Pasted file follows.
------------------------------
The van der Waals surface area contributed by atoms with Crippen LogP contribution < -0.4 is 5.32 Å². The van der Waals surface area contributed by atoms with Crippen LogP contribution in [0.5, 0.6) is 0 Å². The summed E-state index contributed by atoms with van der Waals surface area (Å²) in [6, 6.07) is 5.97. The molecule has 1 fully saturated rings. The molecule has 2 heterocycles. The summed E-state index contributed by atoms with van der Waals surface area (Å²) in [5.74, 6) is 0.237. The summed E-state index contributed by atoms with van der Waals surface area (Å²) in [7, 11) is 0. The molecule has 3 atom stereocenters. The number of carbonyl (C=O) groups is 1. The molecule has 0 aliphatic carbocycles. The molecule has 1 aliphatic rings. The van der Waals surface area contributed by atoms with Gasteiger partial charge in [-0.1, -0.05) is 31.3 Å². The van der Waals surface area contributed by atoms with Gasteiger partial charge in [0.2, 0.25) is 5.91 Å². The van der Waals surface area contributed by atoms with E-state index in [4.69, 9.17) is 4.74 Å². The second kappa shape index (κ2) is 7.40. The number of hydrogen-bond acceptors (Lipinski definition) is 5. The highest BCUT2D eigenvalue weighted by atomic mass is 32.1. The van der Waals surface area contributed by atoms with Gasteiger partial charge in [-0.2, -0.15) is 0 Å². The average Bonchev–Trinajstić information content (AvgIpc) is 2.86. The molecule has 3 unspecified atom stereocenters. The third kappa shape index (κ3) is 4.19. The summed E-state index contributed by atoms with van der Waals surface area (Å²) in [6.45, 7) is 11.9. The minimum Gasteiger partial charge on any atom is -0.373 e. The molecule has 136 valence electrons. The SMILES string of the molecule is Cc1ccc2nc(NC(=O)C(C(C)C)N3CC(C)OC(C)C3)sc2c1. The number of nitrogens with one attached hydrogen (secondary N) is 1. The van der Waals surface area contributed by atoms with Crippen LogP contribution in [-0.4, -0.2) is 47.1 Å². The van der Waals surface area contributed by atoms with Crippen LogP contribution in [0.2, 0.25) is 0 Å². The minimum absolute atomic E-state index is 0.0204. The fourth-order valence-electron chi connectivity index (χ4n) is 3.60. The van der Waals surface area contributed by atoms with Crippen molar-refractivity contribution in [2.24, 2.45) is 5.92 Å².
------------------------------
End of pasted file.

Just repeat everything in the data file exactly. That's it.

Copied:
The van der Waals surface area contributed by atoms with Crippen LogP contribution < -0.4 is 5.32 Å². The van der Waals surface area contributed by atoms with Crippen LogP contribution in [0.5, 0.6) is 0 Å². The summed E-state index contributed by atoms with van der Waals surface area (Å²) in [6, 6.07) is 5.97. The molecule has 1 fully saturated rings. The molecule has 2 heterocycles. The summed E-state index contributed by atoms with van der Waals surface area (Å²) in [5.74, 6) is 0.237. The summed E-state index contributed by atoms with van der Waals surface area (Å²) in [7, 11) is 0. The molecule has 3 atom stereocenters. The number of carbonyl (C=O) groups is 1. The molecule has 0 aliphatic carbocycles. The molecule has 1 aliphatic rings. The van der Waals surface area contributed by atoms with Gasteiger partial charge in [-0.1, -0.05) is 31.3 Å². The van der Waals surface area contributed by atoms with Gasteiger partial charge in [0.2, 0.25) is 5.91 Å². The van der Waals surface area contributed by atoms with E-state index in [4.69, 9.17) is 4.74 Å². The second kappa shape index (κ2) is 7.40. The number of hydrogen-bond acceptors (Lipinski definition) is 5. The highest BCUT2D eigenvalue weighted by atomic mass is 32.1. The van der Waals surface area contributed by atoms with Gasteiger partial charge in [-0.2, -0.15) is 0 Å². The average Bonchev–Trinajstić information content (AvgIpc) is 2.86. The molecule has 3 unspecified atom stereocenters. The third kappa shape index (κ3) is 4.19. The summed E-state index contributed by atoms with van der Waals surface area (Å²) in [6.45, 7) is 11.9. The minimum Gasteiger partial charge on any atom is -0.373 e. The molecule has 136 valence electrons. The SMILES string of the molecule is Cc1ccc2nc(NC(=O)C(C(C)C)N3CC(C)OC(C)C3)sc2c1. The number of nitrogens with one attached hydrogen (secondary N) is 1. The van der Waals surface area contributed by atoms with Crippen LogP contribution in [-0.4, -0.2) is 47.1 Å². The van der Waals surface area contributed by atoms with Crippen LogP contribution in [0.2, 0.25) is 0 Å². The minimum absolute atomic E-state index is 0.0204. The fourth-order valence-electron chi connectivity index (χ4n) is 3.60. The van der Waals surface area contributed by atoms with Crippen molar-refractivity contribution in [2.24, 2.45) is 5.92 Å².